Google’s search emphasis on mobile websites could be boon for Bellingham tech firm

A local technology startup could have a big opportunity on its hands as Google changes the way people find information on mobile phones.

On Tuesday, April 21, Google plans to put more mobile-friendly websites in its search results. Consequently, users will find it easier to get relevant, high-quality search results that are optimized for their devices, the company said in a statement.

That’s a big deal for WompMobile, a Bellingham outfit that helps companies make their websites easier to use on smartphones and other mobile devices. Owner Madison Miner estimates that about 70 percent of business websites are not mobile-friendly, so WompMobile soon could be working with many more companies that are finding themselves penalized in search result lists.

“So far it’s been a steady climb,” Miner said. “But this (Google announcement) provides a ton of opportunity for growth.”

WompMobile is one of several companies that went through the Bellingham Innovation Group in 2011. BIG was a company incubator where Miner was able to get advice and work on the lab’s equipment as it went through its startup phase. WompMobile eventually received some funding from local investors. It now has seven employees and is expected to be a profitable firm in 2015, Miner said.

SPIE’s Scott Ritchey was impressed how quickly WompMobile was able to make his organization’s website mobile-friendly, completing the project in three weeks.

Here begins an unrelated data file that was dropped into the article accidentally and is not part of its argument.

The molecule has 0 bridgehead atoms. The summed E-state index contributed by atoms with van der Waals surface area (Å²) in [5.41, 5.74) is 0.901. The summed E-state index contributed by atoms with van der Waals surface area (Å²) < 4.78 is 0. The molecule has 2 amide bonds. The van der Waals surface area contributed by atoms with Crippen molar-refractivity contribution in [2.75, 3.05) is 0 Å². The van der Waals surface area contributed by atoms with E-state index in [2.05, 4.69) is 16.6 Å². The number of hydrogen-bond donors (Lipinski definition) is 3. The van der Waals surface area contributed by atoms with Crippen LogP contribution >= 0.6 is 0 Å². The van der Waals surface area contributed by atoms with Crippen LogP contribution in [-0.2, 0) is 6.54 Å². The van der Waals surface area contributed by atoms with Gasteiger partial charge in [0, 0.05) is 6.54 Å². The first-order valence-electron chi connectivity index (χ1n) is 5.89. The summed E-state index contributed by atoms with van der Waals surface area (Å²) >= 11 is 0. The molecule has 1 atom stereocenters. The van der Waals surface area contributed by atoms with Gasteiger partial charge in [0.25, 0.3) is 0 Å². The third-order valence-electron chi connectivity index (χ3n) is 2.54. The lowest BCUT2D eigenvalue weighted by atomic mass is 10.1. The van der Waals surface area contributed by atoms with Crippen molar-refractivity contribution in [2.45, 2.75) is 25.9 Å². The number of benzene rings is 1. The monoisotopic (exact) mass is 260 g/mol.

“It was a painless experience,” he said. “They were very responsive to what we needed.”

SPIE organizes travel conferences around the world for researchers on the scientific applications of light. Many of those researchers rely on mobile devices to track conference information.

A mobile-friendly website “is now a required cost of doing business,” said Ritchey, the organization’s director of information technology.

When he was first coming up with WompMobile’s business model, Miner thought he would have to sell his Bellingham home and try his luck in the Seattle area. Back in 2011 smartphone usage was growing, but it has really taken off in the past two years. According to data from eMarketer, more than one-quarter of the global population will be using a smartphone in 2015; by 2018 that will increase to more than one-third of the global population. In the U.S. alone, an estimated 220 million people will be using smartphones by 2018, up from the current estimate of 165 million.

Ritchey said they’ve seen a similar trend, because most of their clients are traveling and tend to rely on smartphones and tablets.

“I expect the growth to continue,” he said.